And this dialectic keeps changing, evolving, and morphing – getting renewed and refueled with each newly-discovered “issue” (or impending “existential threat”). First it was about democracy per se – what it is, what it is not, is it a good thing or something to be handled with care, etc. Next it was the question of whether “the people” should be heard and earnestly listened to, as opposed to letting the elite (gentleman farmers, merchants, bankers, etc.) run things. Next came the slavery issue. And in the meantime we had the immigration issue, which continues to this day. Then it was about America's role in the world. Did we want to become a colonial power like the dominant European nations? Was it our job to bail out Old Europe and set things right? Was democracy such a universally good idea that it ought to be spread worldwide at all costs? (Note that this particular question is just about 100 years old at this point, and not settled yet.) Then on the domestic side, is it government's job to secure not only life and property, but to see that everyone is suitably clothed, housed, fed, educated, and employed? (See what I mean by the “dialectic”? Most of these questions are still being debated.)
But to get back to the issue at hand, the consensus among the talking heads of our time is that “white supremacy”, however defined, is always bad – that it's a bad, and in fact wrong, idea... that it's simplistic, oppressive, hateful... that it leads to oppression, discrimination, “hate”, bad politics... ad infinitum. It's seldom, if ever, even spoken out loud that identification with one's own race (or ethnic group, tribe, clan, etc.), accompanied by a certain amount of pride, is the most natural thing in the world among human societies, both historically and in the present day. An honest anthropologist will tell you, in fact, that without that sense of identity a society cannot even exist in a coherent and meaningful way – that there has to be an “us” and a “them” to, in effect, define borders and boundaries, both literal and figurative. The same honest anthropologist might also be willing to acknowledge that when one asks the members of any tribe what they call themselves, the word they provide simply means “people” or “men” in their language – the implication being that anyone else – the outsider, the stranger, the other – is less than a person... less than a man.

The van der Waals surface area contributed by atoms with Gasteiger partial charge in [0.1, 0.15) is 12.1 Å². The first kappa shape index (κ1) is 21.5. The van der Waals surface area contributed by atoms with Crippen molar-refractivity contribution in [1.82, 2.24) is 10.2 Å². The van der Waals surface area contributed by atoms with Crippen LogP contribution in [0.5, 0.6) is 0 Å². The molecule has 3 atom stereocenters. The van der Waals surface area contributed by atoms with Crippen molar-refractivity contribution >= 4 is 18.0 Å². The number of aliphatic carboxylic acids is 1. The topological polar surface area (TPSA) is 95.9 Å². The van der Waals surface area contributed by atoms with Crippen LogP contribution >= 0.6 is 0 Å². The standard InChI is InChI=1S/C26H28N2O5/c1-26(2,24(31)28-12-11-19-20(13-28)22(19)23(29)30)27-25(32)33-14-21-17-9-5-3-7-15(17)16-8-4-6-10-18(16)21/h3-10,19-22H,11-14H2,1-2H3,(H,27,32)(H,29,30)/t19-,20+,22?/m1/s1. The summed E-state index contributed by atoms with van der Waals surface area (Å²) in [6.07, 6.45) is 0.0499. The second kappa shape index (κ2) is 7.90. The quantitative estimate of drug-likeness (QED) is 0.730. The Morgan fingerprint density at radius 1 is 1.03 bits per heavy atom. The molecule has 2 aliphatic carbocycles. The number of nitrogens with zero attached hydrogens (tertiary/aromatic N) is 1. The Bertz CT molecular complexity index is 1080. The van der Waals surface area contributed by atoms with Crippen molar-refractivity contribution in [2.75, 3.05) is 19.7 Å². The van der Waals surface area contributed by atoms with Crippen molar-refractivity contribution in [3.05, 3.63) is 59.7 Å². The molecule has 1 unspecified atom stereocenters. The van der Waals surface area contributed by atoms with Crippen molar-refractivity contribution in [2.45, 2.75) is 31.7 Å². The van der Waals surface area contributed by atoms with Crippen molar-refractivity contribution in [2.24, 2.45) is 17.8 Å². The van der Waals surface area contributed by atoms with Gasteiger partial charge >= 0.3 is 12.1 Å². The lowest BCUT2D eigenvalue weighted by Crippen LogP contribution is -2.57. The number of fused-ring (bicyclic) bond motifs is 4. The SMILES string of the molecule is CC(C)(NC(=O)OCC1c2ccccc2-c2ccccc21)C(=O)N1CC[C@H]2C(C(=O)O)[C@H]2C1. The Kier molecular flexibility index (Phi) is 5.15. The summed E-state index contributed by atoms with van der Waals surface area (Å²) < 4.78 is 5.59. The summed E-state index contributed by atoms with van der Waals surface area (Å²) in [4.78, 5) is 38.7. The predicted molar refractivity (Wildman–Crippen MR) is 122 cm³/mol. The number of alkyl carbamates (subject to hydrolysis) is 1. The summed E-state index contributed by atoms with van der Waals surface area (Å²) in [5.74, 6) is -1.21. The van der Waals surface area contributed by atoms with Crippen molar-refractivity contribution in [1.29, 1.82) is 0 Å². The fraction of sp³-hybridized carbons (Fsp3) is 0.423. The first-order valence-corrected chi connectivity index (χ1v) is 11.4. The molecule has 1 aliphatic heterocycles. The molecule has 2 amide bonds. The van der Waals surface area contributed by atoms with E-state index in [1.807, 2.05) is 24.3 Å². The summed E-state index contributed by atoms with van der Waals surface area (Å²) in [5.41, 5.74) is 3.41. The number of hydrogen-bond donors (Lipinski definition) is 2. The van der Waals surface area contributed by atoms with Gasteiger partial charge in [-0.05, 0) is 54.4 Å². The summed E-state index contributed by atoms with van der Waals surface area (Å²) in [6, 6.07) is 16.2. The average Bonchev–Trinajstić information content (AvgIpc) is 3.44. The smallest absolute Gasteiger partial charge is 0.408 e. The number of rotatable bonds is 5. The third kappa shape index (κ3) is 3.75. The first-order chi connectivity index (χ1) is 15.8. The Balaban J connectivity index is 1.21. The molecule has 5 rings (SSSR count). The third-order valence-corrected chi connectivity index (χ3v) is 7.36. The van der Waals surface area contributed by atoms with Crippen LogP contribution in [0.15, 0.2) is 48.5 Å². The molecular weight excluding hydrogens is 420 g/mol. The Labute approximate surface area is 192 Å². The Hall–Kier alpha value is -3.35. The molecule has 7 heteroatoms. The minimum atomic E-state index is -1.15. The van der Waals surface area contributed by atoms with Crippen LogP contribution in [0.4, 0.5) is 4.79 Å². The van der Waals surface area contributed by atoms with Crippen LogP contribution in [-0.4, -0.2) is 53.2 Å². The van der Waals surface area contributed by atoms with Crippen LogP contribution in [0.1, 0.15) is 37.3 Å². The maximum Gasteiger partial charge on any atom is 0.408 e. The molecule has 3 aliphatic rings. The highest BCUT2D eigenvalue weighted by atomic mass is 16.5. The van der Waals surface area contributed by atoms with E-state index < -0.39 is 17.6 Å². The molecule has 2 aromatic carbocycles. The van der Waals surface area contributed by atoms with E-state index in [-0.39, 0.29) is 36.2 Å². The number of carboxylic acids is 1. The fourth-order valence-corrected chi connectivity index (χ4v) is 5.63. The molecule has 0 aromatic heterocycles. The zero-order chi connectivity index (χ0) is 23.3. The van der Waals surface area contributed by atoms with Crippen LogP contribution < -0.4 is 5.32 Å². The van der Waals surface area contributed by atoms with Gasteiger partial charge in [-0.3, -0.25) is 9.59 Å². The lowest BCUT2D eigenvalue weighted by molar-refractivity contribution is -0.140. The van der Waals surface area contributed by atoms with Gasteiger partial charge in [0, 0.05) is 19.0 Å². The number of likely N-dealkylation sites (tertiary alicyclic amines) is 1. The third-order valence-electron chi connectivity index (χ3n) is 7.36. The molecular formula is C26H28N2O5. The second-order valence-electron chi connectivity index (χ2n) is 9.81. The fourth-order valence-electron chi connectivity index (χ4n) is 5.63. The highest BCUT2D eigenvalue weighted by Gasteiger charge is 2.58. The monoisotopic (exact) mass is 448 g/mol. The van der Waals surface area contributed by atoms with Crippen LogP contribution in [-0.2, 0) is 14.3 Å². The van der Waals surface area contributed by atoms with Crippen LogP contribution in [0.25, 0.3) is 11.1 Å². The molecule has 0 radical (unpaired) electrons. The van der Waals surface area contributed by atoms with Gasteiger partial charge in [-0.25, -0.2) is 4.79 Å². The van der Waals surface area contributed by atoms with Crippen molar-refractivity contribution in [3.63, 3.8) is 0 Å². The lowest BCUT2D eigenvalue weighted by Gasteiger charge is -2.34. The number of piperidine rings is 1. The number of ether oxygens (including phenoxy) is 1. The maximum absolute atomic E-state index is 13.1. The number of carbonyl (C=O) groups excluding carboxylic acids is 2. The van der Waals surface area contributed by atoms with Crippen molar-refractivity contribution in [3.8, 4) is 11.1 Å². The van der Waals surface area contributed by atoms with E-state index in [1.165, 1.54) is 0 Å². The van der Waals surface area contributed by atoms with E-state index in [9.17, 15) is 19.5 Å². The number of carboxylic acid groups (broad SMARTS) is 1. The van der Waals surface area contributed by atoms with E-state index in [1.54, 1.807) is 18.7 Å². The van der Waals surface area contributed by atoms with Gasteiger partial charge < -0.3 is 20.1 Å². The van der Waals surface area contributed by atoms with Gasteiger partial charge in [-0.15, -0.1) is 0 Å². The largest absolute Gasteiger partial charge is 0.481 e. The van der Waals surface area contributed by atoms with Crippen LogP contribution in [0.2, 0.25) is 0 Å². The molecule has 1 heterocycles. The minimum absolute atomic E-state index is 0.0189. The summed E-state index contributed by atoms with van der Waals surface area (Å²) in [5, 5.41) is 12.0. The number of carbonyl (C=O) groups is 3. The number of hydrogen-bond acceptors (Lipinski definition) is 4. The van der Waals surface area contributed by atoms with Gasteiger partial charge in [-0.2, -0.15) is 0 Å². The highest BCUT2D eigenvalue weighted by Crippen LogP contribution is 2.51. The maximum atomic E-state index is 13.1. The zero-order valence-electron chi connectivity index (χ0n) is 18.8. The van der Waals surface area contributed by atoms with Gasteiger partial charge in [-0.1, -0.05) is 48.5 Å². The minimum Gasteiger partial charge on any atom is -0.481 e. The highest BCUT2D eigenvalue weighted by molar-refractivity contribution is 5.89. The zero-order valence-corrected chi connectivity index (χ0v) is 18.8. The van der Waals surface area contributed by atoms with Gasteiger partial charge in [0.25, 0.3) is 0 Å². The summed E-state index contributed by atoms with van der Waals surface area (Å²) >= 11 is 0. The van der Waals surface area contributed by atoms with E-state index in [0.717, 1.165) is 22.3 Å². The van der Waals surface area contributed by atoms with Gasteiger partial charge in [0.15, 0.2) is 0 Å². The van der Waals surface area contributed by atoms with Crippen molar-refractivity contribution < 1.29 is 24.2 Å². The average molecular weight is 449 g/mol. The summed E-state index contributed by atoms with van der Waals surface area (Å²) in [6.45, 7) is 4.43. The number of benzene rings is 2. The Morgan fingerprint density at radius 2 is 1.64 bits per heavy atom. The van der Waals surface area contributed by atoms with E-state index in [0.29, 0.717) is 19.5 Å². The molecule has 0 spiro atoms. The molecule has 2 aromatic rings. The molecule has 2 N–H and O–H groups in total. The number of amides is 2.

The irony here is that our commentariat has no problem whatsoever with identity politics, or with just about any form of group “pride” -- with the exception that when white people, and especially white men, do it, it's wrong. And this is based on the unstated premise that “pride” is something that has to be kept in reserve for the oppressed, for minorities, for those seeking upward mobility, their share of the “pie”, etc. Pride is the engine of their advancement, in other words – whereas the pride of the “oppressor class” is a way of uniting them in the effort to keep everyone else down.
But here's where it gets interesting. White non-Hispanic (add “heterosexual” if you like) men are now in the minority – so why don't they now have a newly-minted right to express racial/ethnic/gender/sexual identity along with everyone else? Well, it's because they were formerly a member of an oppressive majority, and in fact the oppression continues even though they are now in the numerical minority. This is the thinking (if it can even be characterized as such). Plus, they deserve to be punished, unto the third and fourth generation, if not beyond, for the crimes of their forebears. (This is the notion that karma cannot be allowed to just happen, it has to be enforced.)